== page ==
Twin studies boost “sunshine-and-seafood” vitamin’s preventive-health profile; adolescents in the northeast lack D and darker skin worsens situation
by Craig Weatherby
Recent days brought a minor deluge of vitamin D research over our transom. Here are three highlights, in brief:
Vitamin D-calcium combo may prevent and alleviate diabetes
More than 20 million Americans—nearly one in 10 adults—have diabetes. It cost the nation some $132 billion in 2002, according to the American Diabetes Association.
A new review of the evidence suggest that any of three dietary components—vitamin D, calcium, and dairy products— may reduce the risk of developing diabetes or decrease the severity of the disease.
Researchers from the Tufts-New England Medical Center in Boston examined evidence from epidemiological studies and from clinical trials in which participants took vitamin D and/or calcium supplements, with these results (Pittas AG et al 2007):
Evidence from clinical trials suggests that combined vitamin D and calcium supplementation may be especially helpful in preventing type-2 diabetes among people with glucose intolerance: an increasingly metabolic condition that usually precedes and probably helps cause diabetes.
Evidence from epidemiological studies showed a pretty consistent link between higher intakes of calcium or vitamin D or dairy foods (made from D-fortified milk) and lower risk of type-2 diabetes.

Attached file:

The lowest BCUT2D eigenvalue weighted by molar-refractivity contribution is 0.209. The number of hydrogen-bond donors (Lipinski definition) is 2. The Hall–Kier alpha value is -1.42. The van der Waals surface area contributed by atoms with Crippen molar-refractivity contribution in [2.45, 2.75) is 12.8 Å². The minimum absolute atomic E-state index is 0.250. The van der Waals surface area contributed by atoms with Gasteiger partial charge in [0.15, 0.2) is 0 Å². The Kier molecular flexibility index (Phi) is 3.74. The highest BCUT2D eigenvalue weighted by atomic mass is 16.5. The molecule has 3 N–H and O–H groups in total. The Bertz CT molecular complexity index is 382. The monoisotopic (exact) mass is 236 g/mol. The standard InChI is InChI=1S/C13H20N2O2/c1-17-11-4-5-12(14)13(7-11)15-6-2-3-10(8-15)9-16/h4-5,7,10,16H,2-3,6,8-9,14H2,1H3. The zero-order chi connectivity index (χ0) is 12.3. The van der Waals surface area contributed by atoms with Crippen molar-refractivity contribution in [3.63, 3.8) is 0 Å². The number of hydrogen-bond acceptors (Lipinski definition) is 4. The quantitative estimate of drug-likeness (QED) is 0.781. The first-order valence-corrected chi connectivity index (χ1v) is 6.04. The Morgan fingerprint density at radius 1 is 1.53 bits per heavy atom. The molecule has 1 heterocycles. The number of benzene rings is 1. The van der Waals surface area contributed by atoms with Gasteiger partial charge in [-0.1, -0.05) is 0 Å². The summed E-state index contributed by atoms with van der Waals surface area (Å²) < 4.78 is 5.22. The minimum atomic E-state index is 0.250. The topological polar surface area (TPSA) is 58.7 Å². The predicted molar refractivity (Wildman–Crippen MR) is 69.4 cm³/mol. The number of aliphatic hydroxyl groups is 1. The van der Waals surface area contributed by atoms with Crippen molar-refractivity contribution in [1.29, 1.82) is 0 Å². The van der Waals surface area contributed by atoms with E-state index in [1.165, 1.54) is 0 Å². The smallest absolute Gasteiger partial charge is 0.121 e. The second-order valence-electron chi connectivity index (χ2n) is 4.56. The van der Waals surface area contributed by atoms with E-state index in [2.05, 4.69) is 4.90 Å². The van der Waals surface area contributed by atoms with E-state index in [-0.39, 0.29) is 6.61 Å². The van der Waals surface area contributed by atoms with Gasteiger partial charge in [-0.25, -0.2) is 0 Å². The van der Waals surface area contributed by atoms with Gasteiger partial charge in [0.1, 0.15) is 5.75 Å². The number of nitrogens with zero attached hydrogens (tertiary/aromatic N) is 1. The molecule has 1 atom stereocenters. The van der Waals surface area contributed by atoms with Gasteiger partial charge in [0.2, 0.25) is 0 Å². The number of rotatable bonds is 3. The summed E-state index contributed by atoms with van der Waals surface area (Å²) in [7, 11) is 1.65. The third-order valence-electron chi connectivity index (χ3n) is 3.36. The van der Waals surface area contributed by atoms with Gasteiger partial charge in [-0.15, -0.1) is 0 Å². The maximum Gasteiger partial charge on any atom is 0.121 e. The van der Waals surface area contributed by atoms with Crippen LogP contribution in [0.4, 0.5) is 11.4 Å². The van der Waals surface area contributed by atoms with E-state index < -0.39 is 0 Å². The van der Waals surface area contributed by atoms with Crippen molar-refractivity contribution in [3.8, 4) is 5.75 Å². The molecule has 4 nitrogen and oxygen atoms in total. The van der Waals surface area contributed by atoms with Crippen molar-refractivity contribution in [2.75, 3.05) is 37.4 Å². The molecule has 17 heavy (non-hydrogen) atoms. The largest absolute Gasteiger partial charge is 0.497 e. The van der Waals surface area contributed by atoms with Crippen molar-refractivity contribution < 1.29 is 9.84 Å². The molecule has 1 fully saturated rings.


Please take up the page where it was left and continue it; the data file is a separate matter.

People with the highest intakes of any of these dietary factors had a 64 percent reduced risk of the disease.
Excluding people of African descent, those with the highest intakes of calcium or vitamin D or dairy foods had a 29 percent lower risk of metabolic syndrome (MetS or syndrome x): a cluster of signs, including glucose intolerance, that often precedes heart disease and diabetes.
Metabolic syndrome is defined as having three or more of a half-dozen metabolic risk factors:
- Abdominal obesity (excessive fat tissue in and around the abdomen).
- High blood triglycerides, low HDL cholesterol and high LDL cholesterol: a state that fosters plaque buildups in artery walls.
- Elevated blood pressure.
- Insulin resistance or glucose intolerance (the body can’t properly use insulin or blood sugar).
- Pro-thrombotic state that promotes dangerous clots (e.g., high fibrinogen or plasminogen activator inhibitor-1 in the blood).
- Pro-inflammatory state (e.g., elevated C-reactive protein in the blood).
Low vitamin D levels may raise metabolic syndrome risk
Results of a study from Madrid, Spain indicate that obese people with low blood levels of vitamin D run a greater risk of developing metabolic syndrome (MetS).
According to the American Heart Association, more than 50 million Americans—nearly one in four adults—have MetS, which raises the risk of developing cardiovascular disease, stroke, and type 2 diabetes.
The research adds to a fast-building body of data linking vitamin D deficiency to increased risk of type-2 diabetes, osteoporosis, and certain cancers.
As the Spaniards wrote, ”…patients with and without vitamin D deficiency had similar BMI and waist circumference, so the differences in metabolic syndrome prevalence and lipid levels may indeed reflect a true association between vitamin D status and the metabolic syndrome…” (Botella-Carretero JI et al 2007).